Despite all of the hullabaloo over consumer backlash against smart meters, the investment in smart meters will actually only make up a small percentage of the spending for the entire smart grid, according to a report from research firm ABI Thursday morning. ABI says that while $41 billion will be invested into adding digital intelligence to utilities’ transmission and distribution networks between now and 2015, only $4.8 billion (around 10 percent) will be spent on smart meters over that time period.
That financial break puts the entire smart grid into perspective, and is something we’ve pointed out several times before. The smart grid is still a very large market and opportunity despite how fast or slow, or successful — or not successful — utilities’ smart meter projects end up being.
Now if only 10 percent (not 99 percent) of the mainstream media stories on the smart grid were about smart meters. But the transmission and distribution portion of the smart grid doesn’t sit on the outside of a consumer’s home, so it’s not as fun to write about (except for smart grid cyber spies!).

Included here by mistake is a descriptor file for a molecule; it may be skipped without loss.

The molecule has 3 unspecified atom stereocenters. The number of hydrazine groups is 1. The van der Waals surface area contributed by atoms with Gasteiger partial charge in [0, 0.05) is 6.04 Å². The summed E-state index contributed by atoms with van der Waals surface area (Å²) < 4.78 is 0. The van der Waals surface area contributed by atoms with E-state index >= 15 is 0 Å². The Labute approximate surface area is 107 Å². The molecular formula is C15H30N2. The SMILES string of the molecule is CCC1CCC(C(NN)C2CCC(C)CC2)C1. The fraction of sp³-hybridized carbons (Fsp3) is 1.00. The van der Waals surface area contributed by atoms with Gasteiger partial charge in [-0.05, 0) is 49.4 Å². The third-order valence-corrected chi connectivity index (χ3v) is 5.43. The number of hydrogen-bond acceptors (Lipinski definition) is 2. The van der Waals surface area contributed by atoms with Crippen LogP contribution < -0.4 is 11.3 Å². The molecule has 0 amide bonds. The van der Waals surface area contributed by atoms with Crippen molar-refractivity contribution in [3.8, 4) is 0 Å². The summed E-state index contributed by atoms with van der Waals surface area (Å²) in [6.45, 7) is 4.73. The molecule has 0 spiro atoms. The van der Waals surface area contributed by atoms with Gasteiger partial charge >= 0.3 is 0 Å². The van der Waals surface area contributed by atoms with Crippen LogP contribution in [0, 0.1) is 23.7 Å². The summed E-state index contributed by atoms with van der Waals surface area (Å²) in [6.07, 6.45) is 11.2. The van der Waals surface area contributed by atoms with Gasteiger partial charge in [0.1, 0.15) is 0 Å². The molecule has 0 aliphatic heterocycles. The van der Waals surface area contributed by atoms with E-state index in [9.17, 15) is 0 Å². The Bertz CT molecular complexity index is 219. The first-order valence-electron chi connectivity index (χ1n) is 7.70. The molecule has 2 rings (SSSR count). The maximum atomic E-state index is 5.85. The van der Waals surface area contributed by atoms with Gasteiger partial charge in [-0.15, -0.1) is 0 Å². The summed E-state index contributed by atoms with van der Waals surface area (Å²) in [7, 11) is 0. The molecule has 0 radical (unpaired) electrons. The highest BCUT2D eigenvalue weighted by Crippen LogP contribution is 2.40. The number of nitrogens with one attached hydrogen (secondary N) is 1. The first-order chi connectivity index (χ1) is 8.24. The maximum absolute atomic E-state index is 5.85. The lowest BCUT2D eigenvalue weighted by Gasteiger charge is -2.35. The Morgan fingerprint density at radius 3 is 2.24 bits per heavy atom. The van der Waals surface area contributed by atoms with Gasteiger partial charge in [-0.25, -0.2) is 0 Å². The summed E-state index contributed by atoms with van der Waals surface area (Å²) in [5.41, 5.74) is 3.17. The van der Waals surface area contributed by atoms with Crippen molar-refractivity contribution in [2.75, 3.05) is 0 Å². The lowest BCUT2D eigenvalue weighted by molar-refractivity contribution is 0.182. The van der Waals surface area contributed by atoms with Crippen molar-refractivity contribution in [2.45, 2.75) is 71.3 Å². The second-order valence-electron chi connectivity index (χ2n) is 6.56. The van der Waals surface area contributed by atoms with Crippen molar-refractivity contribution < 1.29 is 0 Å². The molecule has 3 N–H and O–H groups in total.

There is actually a significant problem with the general public equating “smart grid” with the angry news stories about smart meters, so clearly there is more education needed. Smart grid vendors and utilities have recently been responding with more public education and community groups, particularly in California.
As far as ABI’s overall smart grid market prediction goes, comparing it to forecasts from research firms makes it seem like ABI low-balled it a bit. According to Pike Research (yes, they’re bullish on most things) the smart grid have an estimated $210 billion in cumulative investment between 2010 and 2015.
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Image courtesy of JU5T1N’s photostream.